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By Mariano Zaro

My father and I on the balcony
watch dozens of sparrows walking
on the roofs across from us.
A sparrow doesn’t really know how to make a nest, he says.
They are messy. Now, a stork, that’s different.
A stork makes a perfect nest.

My father looks at the clouds.
Can you tell a male from a female sparrow? he asks.

No, I can’t, I say.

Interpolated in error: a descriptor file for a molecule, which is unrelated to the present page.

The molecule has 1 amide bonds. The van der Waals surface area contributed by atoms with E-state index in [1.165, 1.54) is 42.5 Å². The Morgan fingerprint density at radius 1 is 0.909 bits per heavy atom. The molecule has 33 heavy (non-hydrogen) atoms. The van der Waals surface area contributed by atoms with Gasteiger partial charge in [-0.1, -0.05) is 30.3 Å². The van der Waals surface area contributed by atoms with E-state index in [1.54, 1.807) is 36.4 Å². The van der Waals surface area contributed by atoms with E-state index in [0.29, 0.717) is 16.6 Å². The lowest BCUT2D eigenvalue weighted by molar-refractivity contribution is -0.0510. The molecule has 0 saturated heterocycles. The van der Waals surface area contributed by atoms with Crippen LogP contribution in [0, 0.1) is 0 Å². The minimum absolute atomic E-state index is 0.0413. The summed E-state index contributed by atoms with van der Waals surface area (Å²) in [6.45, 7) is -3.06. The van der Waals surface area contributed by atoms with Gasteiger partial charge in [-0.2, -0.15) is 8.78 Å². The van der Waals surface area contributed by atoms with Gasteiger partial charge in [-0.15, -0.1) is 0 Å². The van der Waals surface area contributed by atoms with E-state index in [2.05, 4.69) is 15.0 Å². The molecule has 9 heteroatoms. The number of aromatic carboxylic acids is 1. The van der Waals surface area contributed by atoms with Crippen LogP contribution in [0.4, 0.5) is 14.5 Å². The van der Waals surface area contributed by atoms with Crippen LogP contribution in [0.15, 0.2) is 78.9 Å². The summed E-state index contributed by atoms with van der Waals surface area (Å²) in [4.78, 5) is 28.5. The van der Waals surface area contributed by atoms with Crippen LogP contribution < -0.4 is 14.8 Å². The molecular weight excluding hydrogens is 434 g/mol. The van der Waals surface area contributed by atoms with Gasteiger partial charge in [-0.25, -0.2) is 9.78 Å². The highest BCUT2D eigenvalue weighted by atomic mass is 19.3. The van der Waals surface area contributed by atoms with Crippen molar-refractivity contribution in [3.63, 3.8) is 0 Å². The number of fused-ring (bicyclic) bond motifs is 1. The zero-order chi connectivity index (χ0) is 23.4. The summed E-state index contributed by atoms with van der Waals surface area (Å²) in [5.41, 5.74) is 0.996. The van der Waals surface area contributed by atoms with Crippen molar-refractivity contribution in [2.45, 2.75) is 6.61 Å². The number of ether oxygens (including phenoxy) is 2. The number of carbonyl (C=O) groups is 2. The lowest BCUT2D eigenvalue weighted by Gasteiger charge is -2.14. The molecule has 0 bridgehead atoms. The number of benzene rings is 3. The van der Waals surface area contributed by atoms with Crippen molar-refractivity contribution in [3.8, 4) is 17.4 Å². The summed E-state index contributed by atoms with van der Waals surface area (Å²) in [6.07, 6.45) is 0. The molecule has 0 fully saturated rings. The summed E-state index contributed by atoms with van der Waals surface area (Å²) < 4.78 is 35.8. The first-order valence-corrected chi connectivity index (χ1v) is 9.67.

Look, male sparrows have a dark stain on the chest,
like a bib or an apron. Females don’t.

And I look,
and there they are:
chests with aprons, chests without aprons.
Everything in order.
Clean or dirty,
black or white,
male or female.

I cross my arms against my chest.
My father does not look at me.
And then he says,
But we are not sparrows, you know.

Previously published in Poeming Pigeons, Poems about Birds.

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